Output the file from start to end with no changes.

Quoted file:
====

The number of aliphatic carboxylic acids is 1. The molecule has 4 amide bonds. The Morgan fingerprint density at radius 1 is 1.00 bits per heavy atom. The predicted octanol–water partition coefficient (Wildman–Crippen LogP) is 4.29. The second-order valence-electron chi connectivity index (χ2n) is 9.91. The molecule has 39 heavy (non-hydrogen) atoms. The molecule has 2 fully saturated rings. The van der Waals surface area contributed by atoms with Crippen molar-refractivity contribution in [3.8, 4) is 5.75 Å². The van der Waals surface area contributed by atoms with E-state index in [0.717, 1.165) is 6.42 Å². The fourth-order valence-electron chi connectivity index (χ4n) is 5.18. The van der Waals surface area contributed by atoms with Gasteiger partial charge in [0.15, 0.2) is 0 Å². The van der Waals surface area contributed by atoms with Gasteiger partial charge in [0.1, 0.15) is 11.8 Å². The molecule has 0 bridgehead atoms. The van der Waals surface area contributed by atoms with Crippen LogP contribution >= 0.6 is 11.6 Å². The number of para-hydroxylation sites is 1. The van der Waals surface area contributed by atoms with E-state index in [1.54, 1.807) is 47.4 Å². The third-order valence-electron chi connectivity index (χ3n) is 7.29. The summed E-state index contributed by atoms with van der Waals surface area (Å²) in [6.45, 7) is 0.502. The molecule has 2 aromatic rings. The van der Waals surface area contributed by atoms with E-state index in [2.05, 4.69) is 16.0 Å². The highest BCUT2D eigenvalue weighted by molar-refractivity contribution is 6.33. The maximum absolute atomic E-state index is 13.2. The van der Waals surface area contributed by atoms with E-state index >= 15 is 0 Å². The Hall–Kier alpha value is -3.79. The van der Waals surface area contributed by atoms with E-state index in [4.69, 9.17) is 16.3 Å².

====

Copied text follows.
The number of aliphatic carboxylic acids is 1. The molecule has 4 amide bonds. The Morgan fingerprint density at radius 1 is 1.00 bits per heavy atom. The predicted octanol–water partition coefficient (Wildman–Crippen LogP) is 4.29. The second-order valence-electron chi connectivity index (χ2n) is 9.91. The molecule has 39 heavy (non-hydrogen) atoms. The molecule has 2 fully saturated rings. The van der Waals surface area contributed by atoms with Crippen molar-refractivity contribution in [3.8, 4) is 5.75 Å². The van der Waals surface area contributed by atoms with E-state index in [0.717, 1.165) is 6.42 Å². The fourth-order valence-electron chi connectivity index (χ4n) is 5.18. The van der Waals surface area contributed by atoms with Gasteiger partial charge in [0.15, 0.2) is 0 Å². The van der Waals surface area contributed by atoms with Gasteiger partial charge in [0.1, 0.15) is 11.8 Å². The molecule has 0 bridgehead atoms. The van der Waals surface area contributed by atoms with Crippen LogP contribution >= 0.6 is 11.6 Å². The number of para-hydroxylation sites is 1. The van der Waals surface area contributed by atoms with E-state index in [1.54, 1.807) is 47.4 Å². The third-order valence-electron chi connectivity index (χ3n) is 7.29. The summed E-state index contributed by atoms with van der Waals surface area (Å²) in [6.45, 7) is 0.502. The molecule has 2 aromatic rings. The van der Waals surface area contributed by atoms with E-state index in [2.05, 4.69) is 16.0 Å². The highest BCUT2D eigenvalue weighted by molar-refractivity contribution is 6.33. The maximum absolute atomic E-state index is 13.2. The van der Waals surface area contributed by atoms with E-state index >= 15 is 0 Å². The Hall–Kier alpha value is -3.79. The van der Waals surface area contributed by atoms with E-state index in [4.69, 9.17) is 16.3 Å².